Athletes know the feeling: muscle stiffness and soreness that sneaks up on the body 24 hours or more after a rigorous workout, an endurance run or the first day back swimming laps or skiing. Any time athletes accelerate the intensity of a workout or compete at a higher level, this delayed discomfort can interrupt their progress toward new fitness goals.
Sports medicine professionals call this delayed onset muscle soreness (DOMS). Athletes can find DOMS frustrating because even simple movements like walking down stairs can be an ordeal – and reaching the next fitness level can also be delayed.
The culprit for delayed muscle soreness is not, as some people used to think, the buildup of lactic acid, a byproduct of exercise that dissipates from the muscle tissues within an hour. Shortly after an athlete stops exercising, that kind of burn goes away.
According to the American College of Sports Medicine (ACSM), DOMS typically begins to develop 12-24 hours after exercise and may produce the greatest pain between 24-72 hours after that exercise. Most sports medicine pros believe this soreness develops as a result of microscopic damage or tears to muscle fibers involved in tough workouts or competition.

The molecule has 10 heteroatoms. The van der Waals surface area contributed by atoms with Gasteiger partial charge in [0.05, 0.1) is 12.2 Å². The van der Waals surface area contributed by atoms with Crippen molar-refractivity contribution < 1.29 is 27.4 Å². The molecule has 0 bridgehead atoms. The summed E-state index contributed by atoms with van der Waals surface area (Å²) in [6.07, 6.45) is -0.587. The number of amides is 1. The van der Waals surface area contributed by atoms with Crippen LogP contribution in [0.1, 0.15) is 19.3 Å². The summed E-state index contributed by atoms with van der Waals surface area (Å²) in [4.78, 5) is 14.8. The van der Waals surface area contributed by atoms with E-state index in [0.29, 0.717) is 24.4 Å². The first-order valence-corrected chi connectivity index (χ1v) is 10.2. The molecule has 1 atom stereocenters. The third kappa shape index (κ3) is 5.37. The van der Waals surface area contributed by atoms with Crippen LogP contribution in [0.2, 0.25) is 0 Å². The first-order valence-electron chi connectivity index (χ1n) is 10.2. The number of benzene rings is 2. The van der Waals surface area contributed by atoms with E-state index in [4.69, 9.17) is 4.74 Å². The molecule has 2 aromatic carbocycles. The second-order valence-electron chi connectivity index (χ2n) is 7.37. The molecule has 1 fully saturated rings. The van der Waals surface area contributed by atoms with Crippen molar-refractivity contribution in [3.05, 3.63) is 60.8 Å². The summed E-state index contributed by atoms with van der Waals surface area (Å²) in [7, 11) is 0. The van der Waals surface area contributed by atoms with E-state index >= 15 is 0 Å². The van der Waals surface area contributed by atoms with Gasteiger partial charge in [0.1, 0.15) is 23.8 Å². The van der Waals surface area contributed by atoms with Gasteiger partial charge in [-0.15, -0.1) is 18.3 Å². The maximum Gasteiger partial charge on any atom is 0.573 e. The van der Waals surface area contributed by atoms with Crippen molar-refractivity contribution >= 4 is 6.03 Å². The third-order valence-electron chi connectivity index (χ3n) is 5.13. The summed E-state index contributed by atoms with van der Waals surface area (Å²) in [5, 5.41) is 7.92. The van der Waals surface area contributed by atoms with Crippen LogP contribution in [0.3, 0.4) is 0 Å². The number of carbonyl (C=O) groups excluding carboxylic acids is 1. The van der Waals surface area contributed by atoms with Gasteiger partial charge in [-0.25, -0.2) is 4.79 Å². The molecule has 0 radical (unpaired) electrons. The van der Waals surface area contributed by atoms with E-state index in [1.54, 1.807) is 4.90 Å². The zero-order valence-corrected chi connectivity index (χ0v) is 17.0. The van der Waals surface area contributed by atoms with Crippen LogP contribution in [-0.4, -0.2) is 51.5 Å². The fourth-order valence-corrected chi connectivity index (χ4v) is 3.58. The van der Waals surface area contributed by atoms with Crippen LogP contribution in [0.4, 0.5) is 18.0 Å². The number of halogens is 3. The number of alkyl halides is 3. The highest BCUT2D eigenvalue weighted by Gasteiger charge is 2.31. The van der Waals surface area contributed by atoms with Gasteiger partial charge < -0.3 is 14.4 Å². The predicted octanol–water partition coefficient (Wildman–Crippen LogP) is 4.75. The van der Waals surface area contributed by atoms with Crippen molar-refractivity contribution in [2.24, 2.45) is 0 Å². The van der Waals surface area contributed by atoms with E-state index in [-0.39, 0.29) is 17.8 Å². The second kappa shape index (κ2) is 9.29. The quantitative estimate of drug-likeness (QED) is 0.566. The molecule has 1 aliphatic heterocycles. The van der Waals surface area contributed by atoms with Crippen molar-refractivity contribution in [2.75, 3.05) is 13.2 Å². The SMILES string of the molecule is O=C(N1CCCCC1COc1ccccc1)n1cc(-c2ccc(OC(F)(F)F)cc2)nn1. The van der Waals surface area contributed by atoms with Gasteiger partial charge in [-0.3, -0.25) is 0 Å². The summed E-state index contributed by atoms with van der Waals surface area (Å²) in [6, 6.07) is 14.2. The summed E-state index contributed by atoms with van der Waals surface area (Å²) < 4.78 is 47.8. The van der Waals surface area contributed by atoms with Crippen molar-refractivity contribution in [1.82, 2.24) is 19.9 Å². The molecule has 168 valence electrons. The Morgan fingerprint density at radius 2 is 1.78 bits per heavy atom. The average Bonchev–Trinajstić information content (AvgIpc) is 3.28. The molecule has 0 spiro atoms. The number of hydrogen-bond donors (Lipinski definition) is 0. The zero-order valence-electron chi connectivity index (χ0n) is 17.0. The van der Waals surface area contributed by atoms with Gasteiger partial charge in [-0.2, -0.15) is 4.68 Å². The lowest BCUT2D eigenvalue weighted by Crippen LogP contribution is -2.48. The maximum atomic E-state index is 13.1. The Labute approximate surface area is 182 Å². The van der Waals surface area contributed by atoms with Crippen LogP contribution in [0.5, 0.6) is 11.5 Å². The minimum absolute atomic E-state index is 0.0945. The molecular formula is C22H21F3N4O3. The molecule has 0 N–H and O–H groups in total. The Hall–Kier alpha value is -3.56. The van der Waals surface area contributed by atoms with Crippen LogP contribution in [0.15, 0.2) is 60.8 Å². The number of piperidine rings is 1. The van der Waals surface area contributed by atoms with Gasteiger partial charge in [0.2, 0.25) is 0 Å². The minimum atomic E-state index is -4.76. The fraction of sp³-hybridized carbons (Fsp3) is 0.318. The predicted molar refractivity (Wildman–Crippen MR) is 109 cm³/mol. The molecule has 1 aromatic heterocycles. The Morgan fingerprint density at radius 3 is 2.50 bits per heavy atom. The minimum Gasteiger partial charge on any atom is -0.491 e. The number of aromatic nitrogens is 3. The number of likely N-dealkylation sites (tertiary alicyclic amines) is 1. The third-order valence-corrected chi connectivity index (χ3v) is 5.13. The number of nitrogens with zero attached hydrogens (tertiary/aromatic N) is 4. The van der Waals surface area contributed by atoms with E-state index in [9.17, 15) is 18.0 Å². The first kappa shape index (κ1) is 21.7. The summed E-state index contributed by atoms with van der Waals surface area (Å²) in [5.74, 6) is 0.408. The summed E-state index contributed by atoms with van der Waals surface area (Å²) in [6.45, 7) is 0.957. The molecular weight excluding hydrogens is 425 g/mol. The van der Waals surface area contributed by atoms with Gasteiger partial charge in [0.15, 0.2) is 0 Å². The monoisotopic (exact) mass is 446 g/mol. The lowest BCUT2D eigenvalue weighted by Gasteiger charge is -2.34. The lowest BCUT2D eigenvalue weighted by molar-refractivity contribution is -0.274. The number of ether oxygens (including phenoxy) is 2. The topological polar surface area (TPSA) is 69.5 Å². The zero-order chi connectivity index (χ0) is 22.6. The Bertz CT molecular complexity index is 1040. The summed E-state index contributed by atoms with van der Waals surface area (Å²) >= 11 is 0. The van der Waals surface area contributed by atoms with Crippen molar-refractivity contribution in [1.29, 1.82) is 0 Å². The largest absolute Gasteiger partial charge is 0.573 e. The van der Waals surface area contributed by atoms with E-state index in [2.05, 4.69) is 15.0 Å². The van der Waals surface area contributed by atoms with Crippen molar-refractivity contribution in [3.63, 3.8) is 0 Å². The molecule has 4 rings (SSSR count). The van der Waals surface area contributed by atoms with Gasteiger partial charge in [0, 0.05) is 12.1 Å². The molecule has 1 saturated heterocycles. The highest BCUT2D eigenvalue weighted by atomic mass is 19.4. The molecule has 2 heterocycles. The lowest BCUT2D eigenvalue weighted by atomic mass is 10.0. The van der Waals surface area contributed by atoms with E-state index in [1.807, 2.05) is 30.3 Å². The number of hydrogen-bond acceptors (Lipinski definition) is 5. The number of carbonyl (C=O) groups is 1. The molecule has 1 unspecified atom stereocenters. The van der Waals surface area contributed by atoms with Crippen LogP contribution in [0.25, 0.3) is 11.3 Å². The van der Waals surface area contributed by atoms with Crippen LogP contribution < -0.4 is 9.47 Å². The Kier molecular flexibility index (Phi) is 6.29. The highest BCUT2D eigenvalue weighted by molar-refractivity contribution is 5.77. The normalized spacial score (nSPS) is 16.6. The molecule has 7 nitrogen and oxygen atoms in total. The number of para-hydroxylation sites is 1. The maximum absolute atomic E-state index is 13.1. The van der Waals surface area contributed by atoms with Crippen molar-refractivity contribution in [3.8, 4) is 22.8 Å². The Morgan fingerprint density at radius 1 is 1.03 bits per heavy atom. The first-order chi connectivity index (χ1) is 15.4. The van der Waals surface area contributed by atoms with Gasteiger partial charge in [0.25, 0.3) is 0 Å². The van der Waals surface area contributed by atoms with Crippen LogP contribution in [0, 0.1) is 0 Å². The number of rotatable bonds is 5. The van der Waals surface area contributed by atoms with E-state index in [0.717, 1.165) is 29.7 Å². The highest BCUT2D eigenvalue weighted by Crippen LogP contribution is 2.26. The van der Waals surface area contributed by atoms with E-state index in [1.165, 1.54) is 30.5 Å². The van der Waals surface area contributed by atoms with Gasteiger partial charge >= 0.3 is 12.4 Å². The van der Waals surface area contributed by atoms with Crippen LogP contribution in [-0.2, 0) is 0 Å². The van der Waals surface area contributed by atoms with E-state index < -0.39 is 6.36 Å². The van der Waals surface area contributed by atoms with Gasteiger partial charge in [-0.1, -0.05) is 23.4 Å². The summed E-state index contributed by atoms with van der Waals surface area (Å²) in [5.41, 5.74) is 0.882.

One of the best ways to reduce the risk of DOMS is to progress slowly in a new program. A thorough warmup is also important in preparing the muscle for the types of forces that may cause damage – but it is unlikely that a hardworking athlete can entirely avoid DOMS.
What is the best strategy for minimizing DOMS and speeding recovery on a long-term basis? While common ways to treat DOMS include foam rolling, contrast showers (alternating between hot and cold water), Epsom salt baths, increased protein intake (to increase protein synthesis) and sleep, there are no proven ways to prevent DOMS from happening in the first place.
The good news is that as these microscopic tears repair themselves, they prepare the muscles to handle the same type of exercise better the next time. Pre-workout and competition supplementation with the oral, liquid hyaluronic acid in Play Again has proven effective for many athletes in shortening recovery time, allowing dedicated, active people to continue to set and achieve new personal bests.